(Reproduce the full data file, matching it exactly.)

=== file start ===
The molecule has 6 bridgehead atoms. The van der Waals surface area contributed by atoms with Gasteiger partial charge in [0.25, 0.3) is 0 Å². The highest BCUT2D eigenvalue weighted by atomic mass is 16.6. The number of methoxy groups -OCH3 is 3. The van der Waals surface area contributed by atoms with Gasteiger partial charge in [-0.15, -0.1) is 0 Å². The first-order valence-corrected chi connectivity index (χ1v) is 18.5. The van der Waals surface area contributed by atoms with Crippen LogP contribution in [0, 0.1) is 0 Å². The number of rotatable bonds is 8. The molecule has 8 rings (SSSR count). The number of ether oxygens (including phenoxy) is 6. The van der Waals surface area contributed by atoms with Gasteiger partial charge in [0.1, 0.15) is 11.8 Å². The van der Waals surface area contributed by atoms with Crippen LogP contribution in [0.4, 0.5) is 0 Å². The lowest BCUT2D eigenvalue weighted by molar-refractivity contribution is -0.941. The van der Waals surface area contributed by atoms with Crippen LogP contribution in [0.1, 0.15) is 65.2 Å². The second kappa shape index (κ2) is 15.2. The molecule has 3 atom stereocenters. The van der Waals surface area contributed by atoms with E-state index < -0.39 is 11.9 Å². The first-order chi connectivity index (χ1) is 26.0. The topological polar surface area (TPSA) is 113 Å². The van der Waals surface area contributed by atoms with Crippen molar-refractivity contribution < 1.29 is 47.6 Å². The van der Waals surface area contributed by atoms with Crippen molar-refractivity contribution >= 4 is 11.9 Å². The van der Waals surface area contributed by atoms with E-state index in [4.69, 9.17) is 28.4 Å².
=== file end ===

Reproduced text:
The molecule has 6 bridgehead atoms. The van der Waals surface area contributed by atoms with Gasteiger partial charge in [0.25, 0.3) is 0 Å². The highest BCUT2D eigenvalue weighted by atomic mass is 16.6. The number of methoxy groups -OCH3 is 3. The van der Waals surface area contributed by atoms with Gasteiger partial charge in [-0.15, -0.1) is 0 Å². The first-order valence-corrected chi connectivity index (χ1v) is 18.5. The van der Waals surface area contributed by atoms with Crippen LogP contribution in [0, 0.1) is 0 Å². The number of rotatable bonds is 8. The molecule has 8 rings (SSSR count). The number of ether oxygens (including phenoxy) is 6. The van der Waals surface area contributed by atoms with Gasteiger partial charge in [0.1, 0.15) is 11.8 Å². The van der Waals surface area contributed by atoms with Crippen LogP contribution in [0.4, 0.5) is 0 Å². The lowest BCUT2D eigenvalue weighted by molar-refractivity contribution is -0.941. The van der Waals surface area contributed by atoms with Crippen LogP contribution in [0.1, 0.15) is 65.2 Å². The second kappa shape index (κ2) is 15.2. The molecule has 3 atom stereocenters. The van der Waals surface area contributed by atoms with E-state index < -0.39 is 11.9 Å². The first-order chi connectivity index (χ1) is 26.0. The topological polar surface area (TPSA) is 113 Å². The van der Waals surface area contributed by atoms with Crippen molar-refractivity contribution < 1.29 is 47.6 Å². The van der Waals surface area contributed by atoms with Crippen molar-refractivity contribution >= 4 is 11.9 Å². The van der Waals surface area contributed by atoms with E-state index in [4.69, 9.17) is 28.4 Å².